SAN FRANCISCOOver the past few weeks, announcements of job cuts by public companies have dominated the headlines as the semiconductor ecosystem grapples with the emerging realities of a significant downturn.
But their privately held peers, unbound by regulations requiring them to report layoffs, have not gone unscathed. Private companies have shed staff, too albeit more quietly.
One example is Legend Silicon, the fabless chip vendor that specializes in chips supporting China's digital television terrestrial broadcasting system standard, GB20600-2006.
Legend Silicon, which is headquartered in Fremont, Calif. and has several locations in China, has quietly purged about half of its employees from a peak of more than 300.
"The company got a little ahead of itself in its expansion plans," said Ralph Schmitt, the former Legend Silicon CEO who left the company in October to take the top job at PLX Technology Inc., the market-leading supplier of PCI Express interconnect chips.
Schmitt, who is still on Legend Silicon's board of directors and remains bullish on its long-term prospects, said the company was forced to downsize by market conditions. The company had been considering an initial public offering, he said, but has tabled those plans because of the economy, the stock market and the current dearth of IPOs.
In September, Legend Silicon rolled out a trio of digital TV demodulation chips based on GB20600-2006, where the company has a dominant market position. At the time, the company's vice president of marketing acknowledged that competitiors are on the way and said Legend Silicon's plan is to "to keep the bar forward so that it's harder for others to catch up."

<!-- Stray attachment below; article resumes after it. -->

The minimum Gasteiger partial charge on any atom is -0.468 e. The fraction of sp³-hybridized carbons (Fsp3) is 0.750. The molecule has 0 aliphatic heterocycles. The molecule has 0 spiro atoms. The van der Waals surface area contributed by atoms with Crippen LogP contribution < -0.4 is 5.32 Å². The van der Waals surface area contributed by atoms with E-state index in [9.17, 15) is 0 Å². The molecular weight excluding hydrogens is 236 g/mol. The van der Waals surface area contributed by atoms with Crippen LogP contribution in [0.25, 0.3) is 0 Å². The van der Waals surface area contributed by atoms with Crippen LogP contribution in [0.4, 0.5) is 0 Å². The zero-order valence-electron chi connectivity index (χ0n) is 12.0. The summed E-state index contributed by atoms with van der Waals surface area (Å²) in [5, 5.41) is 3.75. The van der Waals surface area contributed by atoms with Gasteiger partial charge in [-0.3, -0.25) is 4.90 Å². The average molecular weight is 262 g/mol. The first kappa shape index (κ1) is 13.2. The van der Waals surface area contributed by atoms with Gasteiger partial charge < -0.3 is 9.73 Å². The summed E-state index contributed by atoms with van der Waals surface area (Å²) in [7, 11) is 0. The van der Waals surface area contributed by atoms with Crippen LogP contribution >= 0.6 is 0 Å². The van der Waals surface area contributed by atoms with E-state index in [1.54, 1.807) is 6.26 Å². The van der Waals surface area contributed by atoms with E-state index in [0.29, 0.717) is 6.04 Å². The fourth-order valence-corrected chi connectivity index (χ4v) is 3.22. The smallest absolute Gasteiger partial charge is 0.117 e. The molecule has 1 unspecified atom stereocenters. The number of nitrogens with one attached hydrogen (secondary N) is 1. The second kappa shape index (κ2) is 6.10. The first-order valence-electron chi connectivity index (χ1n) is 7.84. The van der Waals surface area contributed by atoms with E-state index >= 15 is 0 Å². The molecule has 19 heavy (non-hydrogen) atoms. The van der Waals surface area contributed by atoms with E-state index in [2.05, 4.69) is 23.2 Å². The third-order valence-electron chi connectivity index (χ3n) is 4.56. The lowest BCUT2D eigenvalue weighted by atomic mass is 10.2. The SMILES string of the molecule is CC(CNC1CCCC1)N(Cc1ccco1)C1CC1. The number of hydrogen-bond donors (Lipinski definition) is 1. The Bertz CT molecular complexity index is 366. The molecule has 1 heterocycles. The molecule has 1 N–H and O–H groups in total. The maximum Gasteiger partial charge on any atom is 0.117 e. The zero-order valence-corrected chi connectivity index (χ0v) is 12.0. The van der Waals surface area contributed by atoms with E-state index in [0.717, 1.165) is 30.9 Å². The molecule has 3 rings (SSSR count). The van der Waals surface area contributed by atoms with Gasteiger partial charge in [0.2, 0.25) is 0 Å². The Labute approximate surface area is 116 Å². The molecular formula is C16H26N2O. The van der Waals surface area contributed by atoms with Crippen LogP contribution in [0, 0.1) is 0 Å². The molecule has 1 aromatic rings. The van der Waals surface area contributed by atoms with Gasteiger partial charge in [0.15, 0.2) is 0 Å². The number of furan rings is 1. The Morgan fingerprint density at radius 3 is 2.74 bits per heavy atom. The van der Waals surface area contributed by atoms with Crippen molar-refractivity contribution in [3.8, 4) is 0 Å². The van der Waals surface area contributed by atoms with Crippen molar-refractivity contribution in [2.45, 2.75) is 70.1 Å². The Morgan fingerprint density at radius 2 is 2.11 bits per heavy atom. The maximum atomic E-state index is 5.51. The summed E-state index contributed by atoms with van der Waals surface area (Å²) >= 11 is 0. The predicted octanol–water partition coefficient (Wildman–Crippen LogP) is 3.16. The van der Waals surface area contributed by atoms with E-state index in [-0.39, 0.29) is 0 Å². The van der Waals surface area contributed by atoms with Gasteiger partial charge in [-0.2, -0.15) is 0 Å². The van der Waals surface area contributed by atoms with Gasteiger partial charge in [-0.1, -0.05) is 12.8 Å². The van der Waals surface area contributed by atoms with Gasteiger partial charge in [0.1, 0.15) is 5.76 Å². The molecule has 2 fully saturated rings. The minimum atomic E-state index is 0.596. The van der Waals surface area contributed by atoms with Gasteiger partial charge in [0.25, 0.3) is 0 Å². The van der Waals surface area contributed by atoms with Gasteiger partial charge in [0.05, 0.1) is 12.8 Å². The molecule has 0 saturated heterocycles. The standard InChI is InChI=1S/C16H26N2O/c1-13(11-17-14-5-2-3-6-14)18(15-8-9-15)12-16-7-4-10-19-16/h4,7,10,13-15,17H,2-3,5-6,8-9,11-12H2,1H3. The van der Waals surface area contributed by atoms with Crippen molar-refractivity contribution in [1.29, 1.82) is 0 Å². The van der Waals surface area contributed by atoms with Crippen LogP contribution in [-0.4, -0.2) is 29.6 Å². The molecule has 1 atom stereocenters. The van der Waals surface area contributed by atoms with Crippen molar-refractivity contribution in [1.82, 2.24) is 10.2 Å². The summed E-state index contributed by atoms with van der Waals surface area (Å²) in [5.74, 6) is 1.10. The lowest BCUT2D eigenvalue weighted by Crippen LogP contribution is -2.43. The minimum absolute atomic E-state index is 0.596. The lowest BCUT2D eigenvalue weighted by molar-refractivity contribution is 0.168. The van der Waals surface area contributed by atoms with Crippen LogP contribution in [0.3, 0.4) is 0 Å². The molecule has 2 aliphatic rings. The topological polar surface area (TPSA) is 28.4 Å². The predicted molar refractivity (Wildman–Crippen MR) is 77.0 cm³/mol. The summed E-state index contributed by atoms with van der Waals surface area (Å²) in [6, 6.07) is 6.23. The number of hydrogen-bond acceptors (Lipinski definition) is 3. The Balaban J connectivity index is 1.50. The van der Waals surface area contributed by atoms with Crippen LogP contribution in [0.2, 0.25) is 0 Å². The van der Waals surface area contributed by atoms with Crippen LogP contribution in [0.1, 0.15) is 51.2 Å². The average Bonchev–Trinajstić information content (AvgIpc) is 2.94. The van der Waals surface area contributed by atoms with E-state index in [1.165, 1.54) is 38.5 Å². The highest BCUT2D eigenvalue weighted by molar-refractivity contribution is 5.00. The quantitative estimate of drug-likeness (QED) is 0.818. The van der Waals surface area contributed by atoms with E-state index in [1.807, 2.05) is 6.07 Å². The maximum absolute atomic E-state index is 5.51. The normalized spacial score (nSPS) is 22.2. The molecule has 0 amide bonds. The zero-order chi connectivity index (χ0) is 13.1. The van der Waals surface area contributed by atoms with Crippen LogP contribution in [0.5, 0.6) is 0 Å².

In a series of emails with EE Times, Hong Dong, a Legend Silicon co-founder who assumed the chief executive position when Schmitt departed, acknowledged the company has laid off employees but said there would be no impact on the announced products.
"These [products] have been released and designed into customers' products already, including some major international customers," Dong said. "For Legend Silicon, there is no major direction change."
Legend Silicon is the No. 1 player in the GB20600-2006 market, Dong said, and intends to retain that position by introducing more products with better performance and lower cost. "The latest change in the company means that we will be more focused," Dong said.
Legend Silicon, founded in 1999, has to date taken on about $65 million in venture funding, most recently a $40 million round in 2007 that was led by Intel Corp.'s venture capital arm. Other investors include Motorola Inc., Mobile Internet Corp., Softbank, Shanghai Industrial Technology and others.